Decision Time in the Thames Valley

Planning matters

Our award winning blog gives a fresh perspective on the latest trends in planning and development.

Decision Time in the Thames Valley

Decision Time in the Thames Valley

Grant Swan 27 Jan 2016
Whilst much of the industry looks on as the Housing and Planning Bill makes its way through Parliament (NLP's breakdown of what you need to know), eyes in the Thames Valley are firmly fixed on the many local authorities who have either commenced, or are about to commence, consultations on their Local Plans.
Housing Need
In 2014, the Oxford Strategic Housing Market Assessment (SHMA) was published and concluded that over 100,000 new homes are needed in Oxfordshire between 2011 and 2031. This was followed in 2015 by the publication of the Central Bucks Housing and Economic Development Needs Assessment (HEDNA) which identifies a need for 43,000 homes in the central Buckinghamshire area between 2013 and 2033. Finally, a presentation on the Berkshire SHMA (as it still has not been published in final form) showed a need of 112,010 homes between 2013 and 2036. The result is a ‘policy off’ local authority identified housing need over a 25 year period in the central Thames Valley area of 261,570 homes. Following scrutiny of the evidence base and application of any policy drivers (e.g. more growth associated with employment) this figure could increase further.

With the requirement for local authorities to have ‘produced’ a Local Plan by early 2017, the Thames Valley authorities are all in the midst of Local Plan preparation, with a myriad of approaches. In the case of West Oxfordshire the Council chose to produce a new Plan which did not meet the need identified in the SHMA, without consultation with its neighbours and so it has been sent back to the drawing board.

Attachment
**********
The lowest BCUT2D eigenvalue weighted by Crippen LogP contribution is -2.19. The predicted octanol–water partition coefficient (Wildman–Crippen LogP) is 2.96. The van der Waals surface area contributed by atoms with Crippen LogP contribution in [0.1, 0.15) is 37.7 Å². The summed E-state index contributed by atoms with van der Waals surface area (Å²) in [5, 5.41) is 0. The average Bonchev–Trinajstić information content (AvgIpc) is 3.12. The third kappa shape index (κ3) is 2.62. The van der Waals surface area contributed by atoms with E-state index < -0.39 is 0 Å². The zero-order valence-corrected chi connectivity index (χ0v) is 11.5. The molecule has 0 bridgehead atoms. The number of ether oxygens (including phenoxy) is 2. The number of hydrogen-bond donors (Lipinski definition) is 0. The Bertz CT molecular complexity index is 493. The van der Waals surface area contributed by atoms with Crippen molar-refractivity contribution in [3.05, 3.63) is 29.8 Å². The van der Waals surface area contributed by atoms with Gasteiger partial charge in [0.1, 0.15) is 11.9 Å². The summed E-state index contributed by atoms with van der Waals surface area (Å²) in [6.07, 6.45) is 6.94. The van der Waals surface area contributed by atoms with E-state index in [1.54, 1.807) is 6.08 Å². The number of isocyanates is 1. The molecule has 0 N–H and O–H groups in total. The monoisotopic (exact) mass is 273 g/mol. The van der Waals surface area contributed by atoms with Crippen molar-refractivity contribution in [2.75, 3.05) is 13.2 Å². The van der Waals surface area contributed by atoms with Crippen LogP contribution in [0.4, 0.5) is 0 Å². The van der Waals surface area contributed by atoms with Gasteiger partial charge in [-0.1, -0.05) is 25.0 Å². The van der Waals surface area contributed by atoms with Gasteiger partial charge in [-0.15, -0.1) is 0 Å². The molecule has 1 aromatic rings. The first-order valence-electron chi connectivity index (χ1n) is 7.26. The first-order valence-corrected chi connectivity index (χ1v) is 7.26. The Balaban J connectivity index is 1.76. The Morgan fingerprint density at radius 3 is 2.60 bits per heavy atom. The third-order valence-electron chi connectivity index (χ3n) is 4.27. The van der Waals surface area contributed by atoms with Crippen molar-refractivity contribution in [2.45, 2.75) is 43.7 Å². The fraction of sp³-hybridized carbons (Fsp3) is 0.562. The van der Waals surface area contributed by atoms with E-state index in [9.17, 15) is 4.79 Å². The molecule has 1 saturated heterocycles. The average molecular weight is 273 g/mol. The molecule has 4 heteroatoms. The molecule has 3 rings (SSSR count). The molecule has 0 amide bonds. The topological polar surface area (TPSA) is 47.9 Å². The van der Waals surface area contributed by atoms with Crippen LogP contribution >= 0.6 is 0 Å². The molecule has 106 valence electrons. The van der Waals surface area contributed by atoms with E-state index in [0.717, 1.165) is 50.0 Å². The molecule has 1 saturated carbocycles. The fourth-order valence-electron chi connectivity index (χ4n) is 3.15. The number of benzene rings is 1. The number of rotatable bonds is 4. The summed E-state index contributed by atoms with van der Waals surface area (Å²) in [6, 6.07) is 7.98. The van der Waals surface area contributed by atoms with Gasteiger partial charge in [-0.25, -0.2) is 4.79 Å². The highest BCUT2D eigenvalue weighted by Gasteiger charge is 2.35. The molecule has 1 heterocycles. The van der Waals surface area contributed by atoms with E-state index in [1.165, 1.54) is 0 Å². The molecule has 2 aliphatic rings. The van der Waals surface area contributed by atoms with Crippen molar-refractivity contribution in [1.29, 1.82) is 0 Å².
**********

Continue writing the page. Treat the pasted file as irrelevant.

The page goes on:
Aylesbury Vale District Council (DC) consulted on its emerging Local Plan at the end of 2015, and included not less than 9 different options for meeting housing need in the (relatively unconstrained) District. More recently, Chiltern DC and South Bucks DC are consulting on a Joint Local Plan with 12 different options for meeting their need, including strategic Green Belt releases. As it stands there are now 9 local authorities in the wider Thames Valley area having recently (since October 2015) undertaken, who are undertaking, or are about to undertake consultations on emerging Local Plans. Those of note are as follows:

Many of these authorities have a number of National Planning Policy Framework (NPPF) footnote 9 constraints, most notably the Green Belt and AONB. Whilst some local authorities such as Aylesbury Vale and Wokingham are mostly outside the Green Belt, others- such as RBWM and Chiltern - are heavily constrained by it. Whilst the ‘constrained’ authorities may look to the adjoining councils to assist in meeting this need, the significant level of housing need may mean that the few ‘unconstrained’ authorities simply cannot take all of the unmet need of the others. Furthermore, it may be less sustainable (as considered in the Cambridge Inspector’s report) and potentially more environmentally harmful to meet the need in this fashion, as opposed to strategic Green Belt releases in the ‘constrained’ authorities.

What the West Oxfordshire example shows is that for those local authorities that seek to identify housing need unilaterally, or that hope that requirements will lessen over time, they are unlikely to find success with their new Plans. Instead, local authorities should be looking to this challenge as an opportunity to positively plan for their area’s needs over the next 20 years, by tackling the problem head on. Strategic Green Belt release could result in a net benefit by delivering properly planned settlements. Moreover, in these times of local authority austerity, more housing equals more revenue for councils, through both New Homes Bonus and Council tax, coupled with more local workers and shoppers to boost local economies.

A ‘head in the sand’ approach will not make the problem go away; those brave enough to meet the challenge could instead be creating tomorrow’s communities today.